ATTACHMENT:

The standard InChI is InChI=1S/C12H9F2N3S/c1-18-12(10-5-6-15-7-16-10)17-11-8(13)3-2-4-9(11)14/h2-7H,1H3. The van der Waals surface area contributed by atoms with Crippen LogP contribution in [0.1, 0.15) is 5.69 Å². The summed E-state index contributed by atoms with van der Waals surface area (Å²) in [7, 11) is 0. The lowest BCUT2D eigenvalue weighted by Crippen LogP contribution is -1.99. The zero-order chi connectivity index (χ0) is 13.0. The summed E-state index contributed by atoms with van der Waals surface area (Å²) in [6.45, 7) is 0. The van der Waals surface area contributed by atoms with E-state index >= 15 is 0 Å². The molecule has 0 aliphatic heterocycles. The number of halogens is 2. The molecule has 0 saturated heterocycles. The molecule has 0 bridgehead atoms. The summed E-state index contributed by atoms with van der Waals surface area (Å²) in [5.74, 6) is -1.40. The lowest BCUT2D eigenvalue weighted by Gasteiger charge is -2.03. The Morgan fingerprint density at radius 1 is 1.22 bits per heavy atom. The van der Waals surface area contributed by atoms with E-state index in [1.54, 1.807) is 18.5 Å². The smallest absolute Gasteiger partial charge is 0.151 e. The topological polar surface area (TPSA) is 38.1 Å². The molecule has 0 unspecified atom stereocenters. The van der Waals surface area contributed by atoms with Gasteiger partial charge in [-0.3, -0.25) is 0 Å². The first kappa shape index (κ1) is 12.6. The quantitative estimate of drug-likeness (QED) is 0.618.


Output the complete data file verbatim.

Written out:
The standard InChI is InChI=1S/C12H9F2N3S/c1-18-12(10-5-6-15-7-16-10)17-11-8(13)3-2-4-9(11)14/h2-7H,1H3. The van der Waals surface area contributed by atoms with Crippen LogP contribution in [0.1, 0.15) is 5.69 Å². The summed E-state index contributed by atoms with van der Waals surface area (Å²) in [7, 11) is 0. The lowest BCUT2D eigenvalue weighted by Crippen LogP contribution is -1.99. The zero-order chi connectivity index (χ0) is 13.0. The summed E-state index contributed by atoms with van der Waals surface area (Å²) in [6.45, 7) is 0. The van der Waals surface area contributed by atoms with E-state index >= 15 is 0 Å². The molecule has 0 aliphatic heterocycles. The number of halogens is 2. The molecule has 0 saturated heterocycles. The molecule has 0 bridgehead atoms. The summed E-state index contributed by atoms with van der Waals surface area (Å²) in [5.74, 6) is -1.40. The lowest BCUT2D eigenvalue weighted by Gasteiger charge is -2.03. The Morgan fingerprint density at radius 1 is 1.22 bits per heavy atom. The van der Waals surface area contributed by atoms with E-state index in [1.54, 1.807) is 18.5 Å². The smallest absolute Gasteiger partial charge is 0.151 e. The topological polar surface area (TPSA) is 38.1 Å². The molecule has 0 unspecified atom stereocenters. The van der Waals surface area contributed by atoms with Gasteiger partial charge in [-0.3, -0.25) is 0 Å². The first kappa shape index (κ1) is 12.6. The quantitative estimate of drug-likeness (QED) is 0.618.